Marking the 90th anniversary of the 1916 Easter Rising on Sunday, Irish premier Bertie Ahern laid a wreath at the Dublin jail where 15 leaders of the revolt against British rule were executed.
He said the 450 people killed during the Easter Rising- fighters and civilians alike- “gave their lives so that Ireland could gain her freedom.”
Ahern said: “Today is a day of remembrance, reconciliation and renewal. Today is about discharging one generation’s debt of honour to another. Today, we will fittingly commemorate the patriotism and vision of those who set in train an unstoppable process which led to this country’s political independence.”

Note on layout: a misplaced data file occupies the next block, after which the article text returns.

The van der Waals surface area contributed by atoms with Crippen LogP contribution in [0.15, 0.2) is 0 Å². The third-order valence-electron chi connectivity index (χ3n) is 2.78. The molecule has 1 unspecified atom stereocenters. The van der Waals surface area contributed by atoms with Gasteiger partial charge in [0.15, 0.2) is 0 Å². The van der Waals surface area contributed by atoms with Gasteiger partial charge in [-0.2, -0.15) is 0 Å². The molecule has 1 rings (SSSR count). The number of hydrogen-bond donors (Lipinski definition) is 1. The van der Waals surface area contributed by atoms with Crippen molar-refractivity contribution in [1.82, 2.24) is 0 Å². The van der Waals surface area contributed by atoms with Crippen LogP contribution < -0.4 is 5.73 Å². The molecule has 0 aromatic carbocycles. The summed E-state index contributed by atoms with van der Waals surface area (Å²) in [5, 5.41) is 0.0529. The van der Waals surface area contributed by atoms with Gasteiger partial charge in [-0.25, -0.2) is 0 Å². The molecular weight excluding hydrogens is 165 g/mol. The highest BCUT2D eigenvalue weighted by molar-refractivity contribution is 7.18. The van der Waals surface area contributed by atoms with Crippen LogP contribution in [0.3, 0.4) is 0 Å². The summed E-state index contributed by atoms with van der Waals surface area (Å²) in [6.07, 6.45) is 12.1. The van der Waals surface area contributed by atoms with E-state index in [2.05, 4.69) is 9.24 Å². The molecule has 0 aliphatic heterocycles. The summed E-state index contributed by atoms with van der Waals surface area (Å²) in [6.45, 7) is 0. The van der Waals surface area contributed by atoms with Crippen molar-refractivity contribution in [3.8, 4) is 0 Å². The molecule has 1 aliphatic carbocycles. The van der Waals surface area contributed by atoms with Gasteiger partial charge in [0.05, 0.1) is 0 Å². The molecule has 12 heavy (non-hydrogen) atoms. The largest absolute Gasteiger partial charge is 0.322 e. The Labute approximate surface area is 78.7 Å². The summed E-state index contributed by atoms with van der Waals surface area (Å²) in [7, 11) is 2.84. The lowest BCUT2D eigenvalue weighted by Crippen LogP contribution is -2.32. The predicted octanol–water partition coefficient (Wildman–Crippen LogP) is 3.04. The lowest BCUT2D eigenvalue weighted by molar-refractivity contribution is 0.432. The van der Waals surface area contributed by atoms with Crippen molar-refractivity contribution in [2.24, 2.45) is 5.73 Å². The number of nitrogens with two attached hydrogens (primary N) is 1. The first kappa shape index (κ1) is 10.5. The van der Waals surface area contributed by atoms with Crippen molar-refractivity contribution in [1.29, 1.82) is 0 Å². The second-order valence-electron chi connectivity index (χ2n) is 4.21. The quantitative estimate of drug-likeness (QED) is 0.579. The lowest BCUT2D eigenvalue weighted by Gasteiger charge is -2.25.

Although the 1916 uprising failed, it provided impetus for the War of Independence, and in 1921 rebel leaders signed a treaty creating an Irish Free State.
Ahern made the decision to hold the parade, which went past the General Post Office, the headquarters of the failed rebellion, watched by President Mary McAleese.
About 100,000 people turned up in the Irish capital for the parade involving 2,500 serving and former members of the army, navy, air corps and police.
Dublin stopped commemorations of the Easter Rising in 1970, due to unease over the Irish Republican Army’s bloody campaign in Northern Ireland.
Last year the IRA renounced violence for political purposes and disarmed.
The Irish government recognised calls to see the Rising in a broader context by also honouring, in Sunday’s parade, the many Irish troops who died fighting for Britain in the 1916 Battle of the Somme.